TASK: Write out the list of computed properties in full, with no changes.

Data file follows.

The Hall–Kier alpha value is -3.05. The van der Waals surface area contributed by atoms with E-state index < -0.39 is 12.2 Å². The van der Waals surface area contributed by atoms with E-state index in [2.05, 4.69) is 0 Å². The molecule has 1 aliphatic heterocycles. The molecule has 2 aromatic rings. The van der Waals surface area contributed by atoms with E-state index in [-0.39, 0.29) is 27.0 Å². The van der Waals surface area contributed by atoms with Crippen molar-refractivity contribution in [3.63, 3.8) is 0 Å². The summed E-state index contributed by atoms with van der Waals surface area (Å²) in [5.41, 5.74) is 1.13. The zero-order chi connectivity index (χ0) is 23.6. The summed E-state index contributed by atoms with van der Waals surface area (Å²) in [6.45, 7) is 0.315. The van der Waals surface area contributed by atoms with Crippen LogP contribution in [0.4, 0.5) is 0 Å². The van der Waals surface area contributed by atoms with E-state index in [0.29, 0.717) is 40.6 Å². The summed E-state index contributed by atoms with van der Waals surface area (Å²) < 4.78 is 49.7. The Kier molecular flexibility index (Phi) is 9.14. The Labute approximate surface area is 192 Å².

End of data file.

The Hall–Kier alpha value is -3.05. The van der Waals surface area contributed by atoms with E-state index < -0.39 is 12.2 Å². The van der Waals surface area contributed by atoms with E-state index in [2.05, 4.69) is 0 Å². The molecule has 1 aliphatic heterocycles. The molecule has 2 aromatic rings. The van der Waals surface area contributed by atoms with E-state index in [-0.39, 0.29) is 27.0 Å². The van der Waals surface area contributed by atoms with Crippen molar-refractivity contribution in [3.63, 3.8) is 0 Å². The summed E-state index contributed by atoms with van der Waals surface area (Å²) in [5.41, 5.74) is 1.13. The zero-order chi connectivity index (χ0) is 23.6. The summed E-state index contributed by atoms with van der Waals surface area (Å²) in [6.45, 7) is 0.315. The van der Waals surface area contributed by atoms with Crippen LogP contribution in [0.4, 0.5) is 0 Å². The van der Waals surface area contributed by atoms with E-state index in [0.29, 0.717) is 40.6 Å². The summed E-state index contributed by atoms with van der Waals surface area (Å²) < 4.78 is 49.7. The Kier molecular flexibility index (Phi) is 9.14. The Labute approximate surface area is 192 Å².